Monica Chen is a FoodCorps service member serving with Wellness In The Schools. She serves at PS 50 and PS 112 in East Harlem as well as at PS 20 in Chinatown.
Last Monday, I had the honor of organizing the first garden taste test at PS 50 The Vito Marcantonio School (read about their new garden here). The school has a partnership with the New York Horticultural Society (NYHS)–every Tuesday, a garden teacher from NYHS leads two classes in engaging activities and lessons. I decided to offer a tasting of the turnips at the tail end of both garden classes. I had been keeping my eyes on a bed filled with turnips that were slowly wiggling their way out of the soil begging to be harvested.
Originally, I had planned on simply roasting the turnips with some of the garden’s herbs in the cafeteria kitchen. Then, the night before the tasting, I stumbled upon Vic’s, a restaurant in Lower East Side, with my friend. Coincidentally, a turnip dish was the recommended appetizer that evening. As the waitress introduced it, I could not stop giggling from anticipation—she’s probably never seen anyone that excited for turnips. The turnips were served raw and thinly sliced. Dots of turnip greens pesto and pecorino cheese brought punches of savory flavor to the slightly spicy turnips. The use of all parts of the turnip in the dish and its combination of exciting flavors convinced me to add this variation of the root vegetable to the tasting menu for PS 50.
Tuesday–GO TIME. After the students harvested the turnips, I served them two ways–roasted with garden herbs and raw with turnip greens and basil pesto (recipes below). The garden lesson that day had been on herbs, so I was able to reinforce the students’ new knowledge into my presentation of the two dishes. I taught the students what the main components of a generic pesto sauce were and, after the tasting, had them explore how the flavor of the turnip changed after being roasted. I also emphasized the sustainable practice of using all parts of a plant in cooking by highlighting how the raw turnip dish used the turnip’s leafy greens in the pesto. Many students came up to me afterwards for seconds! I then took the leftover pesto and transformed it into a dressing for the cafeteria’s salad bar.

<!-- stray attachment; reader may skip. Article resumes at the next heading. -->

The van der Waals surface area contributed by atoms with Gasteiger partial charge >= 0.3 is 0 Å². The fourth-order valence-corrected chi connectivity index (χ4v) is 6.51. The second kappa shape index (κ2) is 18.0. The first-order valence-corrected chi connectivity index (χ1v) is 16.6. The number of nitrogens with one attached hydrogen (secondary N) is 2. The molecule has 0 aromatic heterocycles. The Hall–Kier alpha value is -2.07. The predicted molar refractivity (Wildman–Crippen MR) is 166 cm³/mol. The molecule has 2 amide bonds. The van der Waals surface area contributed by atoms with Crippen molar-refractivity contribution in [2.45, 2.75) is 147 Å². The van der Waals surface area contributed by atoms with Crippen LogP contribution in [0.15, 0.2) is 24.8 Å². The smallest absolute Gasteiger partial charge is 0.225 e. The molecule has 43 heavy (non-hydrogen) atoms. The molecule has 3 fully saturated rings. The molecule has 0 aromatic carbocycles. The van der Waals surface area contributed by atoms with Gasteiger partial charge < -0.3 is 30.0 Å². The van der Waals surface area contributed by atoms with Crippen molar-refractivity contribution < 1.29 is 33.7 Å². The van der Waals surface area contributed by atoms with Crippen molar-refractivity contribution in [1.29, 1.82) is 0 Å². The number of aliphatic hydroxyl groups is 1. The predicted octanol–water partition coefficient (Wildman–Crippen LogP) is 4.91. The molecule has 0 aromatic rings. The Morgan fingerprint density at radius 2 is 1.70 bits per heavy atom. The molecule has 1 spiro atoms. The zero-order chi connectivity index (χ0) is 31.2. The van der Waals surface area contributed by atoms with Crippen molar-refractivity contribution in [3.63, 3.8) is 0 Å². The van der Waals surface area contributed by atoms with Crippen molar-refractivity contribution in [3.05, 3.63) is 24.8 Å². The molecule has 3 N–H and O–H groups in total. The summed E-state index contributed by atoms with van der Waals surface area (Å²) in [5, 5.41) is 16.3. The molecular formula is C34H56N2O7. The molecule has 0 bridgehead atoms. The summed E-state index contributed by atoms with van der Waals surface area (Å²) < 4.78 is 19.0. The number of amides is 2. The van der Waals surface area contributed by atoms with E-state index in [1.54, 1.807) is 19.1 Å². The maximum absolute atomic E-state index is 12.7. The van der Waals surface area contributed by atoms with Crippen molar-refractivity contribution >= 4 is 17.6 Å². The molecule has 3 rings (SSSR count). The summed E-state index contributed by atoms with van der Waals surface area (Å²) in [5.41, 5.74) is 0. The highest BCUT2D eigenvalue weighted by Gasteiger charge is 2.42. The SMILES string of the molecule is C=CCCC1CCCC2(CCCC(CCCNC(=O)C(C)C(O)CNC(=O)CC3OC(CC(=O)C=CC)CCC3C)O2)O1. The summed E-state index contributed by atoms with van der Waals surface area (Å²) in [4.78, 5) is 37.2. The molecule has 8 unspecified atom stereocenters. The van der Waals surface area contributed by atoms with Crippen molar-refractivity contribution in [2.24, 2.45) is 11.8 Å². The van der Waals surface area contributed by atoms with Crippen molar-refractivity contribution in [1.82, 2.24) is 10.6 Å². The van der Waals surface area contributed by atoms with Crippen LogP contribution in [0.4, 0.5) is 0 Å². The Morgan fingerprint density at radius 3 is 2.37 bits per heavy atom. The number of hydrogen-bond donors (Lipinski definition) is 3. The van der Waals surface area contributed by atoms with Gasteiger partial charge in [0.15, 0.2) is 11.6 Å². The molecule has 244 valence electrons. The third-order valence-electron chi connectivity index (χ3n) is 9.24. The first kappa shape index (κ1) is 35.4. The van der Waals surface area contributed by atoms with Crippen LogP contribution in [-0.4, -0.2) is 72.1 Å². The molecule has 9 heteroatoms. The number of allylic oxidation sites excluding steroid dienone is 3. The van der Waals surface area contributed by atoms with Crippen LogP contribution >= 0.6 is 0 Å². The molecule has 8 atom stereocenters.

It was incredible to see students so enthusiastic about the new flavors they experienced in the tasting. Thanks to the amazing cafeteria kitchen staff, the school’s garden coordinator, the NYHS garden teacher, and the school teachers, I was able to show the students how the plants they were getting to know in the garden could be transformed into tasty bites. TURN UP!
TURNIP GREENS & BASIL PESTO
- 4 turnips, sliced thinly
- 1 cup basil
- 1 cup turnips greens
- 2 cloves garlic
- ⅔ cup olive oil
- ½ cup parmesan or pecorino cheese, grated (optional)
- pine nuts (optional)
- salt and pepper, to taste
Chop the tops of the turnips off and save the greens for the pesto. Slice them very thinly. Combine basil, turnip greens, garlic, and nuts in a blender or food processor (you can also finely chop the ingredients if you don’t have a blender or food processor). Blend the contents and while the blender is still on, slowly pour the olive oil into the mixture. Add salt and pepper to taste. Pour the mixture into a bowl an mix in the grated cheese. Drizzle the pesto over the thinly sliced turnips. Tip: extra pesto can be stored in the freezer and used in pasta, on meat, as a salad dressing, and more!
- turnips, cut into ½ inch wedges
- a sprig of rosemary (fresh, if possible)
- a sprinkling of oregano (fresh, if possible)
- a small handful of thyme (fresh, if possible)
- a dash of cinnamon
- salt and pepper, to taste
Preheat over to 450 degrees Fahrenheit. In a bowl, place the turnip wedges and coat with olive oil. Add the herbs as well as a dash of salt and pepper. Toss the turnips to coat them evenly with the herb mixture. Roast for 20-30 minutes until golden brown.